The 2011 UK Census comes down to this: “share your private information with the government, or go to prison.”

No, this is not “anti-establishment” scare-mongering, but a real life concrete example of totalitarianism. If anyone disagrees with this, simply ask them: “what happens if you refuse to complete the Census on the grounds that the only proper role of government (protecting your Rights) does not extend to gathering personal details about your life and property?

Let’s not forget that the Census itself costs £480,000,000 to conduct. That’s almost half a billion pounds. Remember that the next time someone complains about the state of the NHS. The justification for the Census? It helps government planning in the public sector – another huge waste of money that is the government’s own doing; (jobs created out of thin air that would be unnecessary and unsupportable in the private sector. For “private sector” read: the real world where you have to earn your money.)

Hang on, doesn’t this mean that in order to keep the “public” sector running (paid for by the taxpayer) so as to provide mediocre services, personal intrusions, or economic distortions (that hurt the taxpayer), a Census is required (costing the taxpayer half a billion pounds), which you much comply with under penalty of a fine and (if you refuse) inprisonment (paid for by the taxpayer)? Well, yes.

Of course, if you refuse to comply, the odds are that you won’t be prosecuted. However, the census does prove how utterly impractical force is as an inducement: when people are forced to do something they’d rather not do; when their only incentive is not to be met with force, they’ll do the absolute bare minimum, or undermine the enforcer as much as possible. This is counterproductive to getting useful honest information. If people saw how they could benefit by sharing their personal information, they would – as evidenced by the many private endeavours (such as credit cards, petitions, private insurance, magazine subscriptions, social networking sites, charities etc) where they do give up such details. The fact that a hollow threat of a £1000 fine (backed by a gun) is in one hand whilst the government holds the 2011 census in the other, speaks volumes about how much faith the government and the public have in yet another waste of money and flagrant abuse of state power.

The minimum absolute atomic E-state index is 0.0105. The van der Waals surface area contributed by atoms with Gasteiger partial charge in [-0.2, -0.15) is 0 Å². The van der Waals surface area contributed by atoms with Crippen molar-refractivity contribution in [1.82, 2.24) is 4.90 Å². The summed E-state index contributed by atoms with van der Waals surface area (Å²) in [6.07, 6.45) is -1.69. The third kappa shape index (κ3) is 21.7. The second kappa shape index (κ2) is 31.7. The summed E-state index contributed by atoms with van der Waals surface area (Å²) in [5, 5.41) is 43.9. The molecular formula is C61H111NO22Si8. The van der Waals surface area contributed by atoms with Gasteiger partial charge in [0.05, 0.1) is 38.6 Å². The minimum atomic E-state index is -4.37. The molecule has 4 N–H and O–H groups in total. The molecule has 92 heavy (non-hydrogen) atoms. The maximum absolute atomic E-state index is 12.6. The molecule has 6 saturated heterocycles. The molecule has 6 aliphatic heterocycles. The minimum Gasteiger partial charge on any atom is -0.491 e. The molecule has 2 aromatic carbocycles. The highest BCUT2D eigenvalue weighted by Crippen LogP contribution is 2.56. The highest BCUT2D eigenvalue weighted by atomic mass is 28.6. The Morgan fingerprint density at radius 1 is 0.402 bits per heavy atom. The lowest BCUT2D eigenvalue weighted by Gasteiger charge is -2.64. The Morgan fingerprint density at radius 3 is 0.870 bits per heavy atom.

Sexism and political correctness

Sexism is essentially the judgement of another person based primarily on their gender. It isn’t exclusively the physical discrimination of a person, for example by treating them as inferior or denying them equal opportunities, because these actions are preceded by the belief of sexual superiority in a person’s mind.

Since a person’s character should be evaluated by their chosen morals and free actions, to judge someone based on unchosen factors is to ignore the only basis on which to properly evaluate another human being. Not only is this irrational, but it treats the other person as sub-human; a being without a mind, without conscience, with volition. And since rationality is the most fundamental moral choice, irrationality is antithetical to all human life. In short, sexism, like racism, is an evil.

Throughout history, and mainly due to religion, women have been seen as second class citizens. It was ultimately reason and (its corollary) political freedom that enabled women the chance to demonstrate their ability on equal footing with men. A similar thing happened with race. Sadly, there are many parts of the world where these revolutions haven’t taken place.

I can’t help but notice a similarity between the revolution of female political freedom and that of the American Revolution; both based on the principle of individual rights which demands equality before the Law. Whilst the US was founded on the right ideals, the driving principles were not clearly identified and thus became distorted, hence the total mess that is the modern concept of Rights. Similarly, whilst the sexist ideas and discrimination of women slowly started to evaporate (and in many respects and places, still need to), they have morphed into something else; a formless mess of false notions and irrational demands. The same could be said of other groups demanding more Rights, such as ethnic minorities or gays.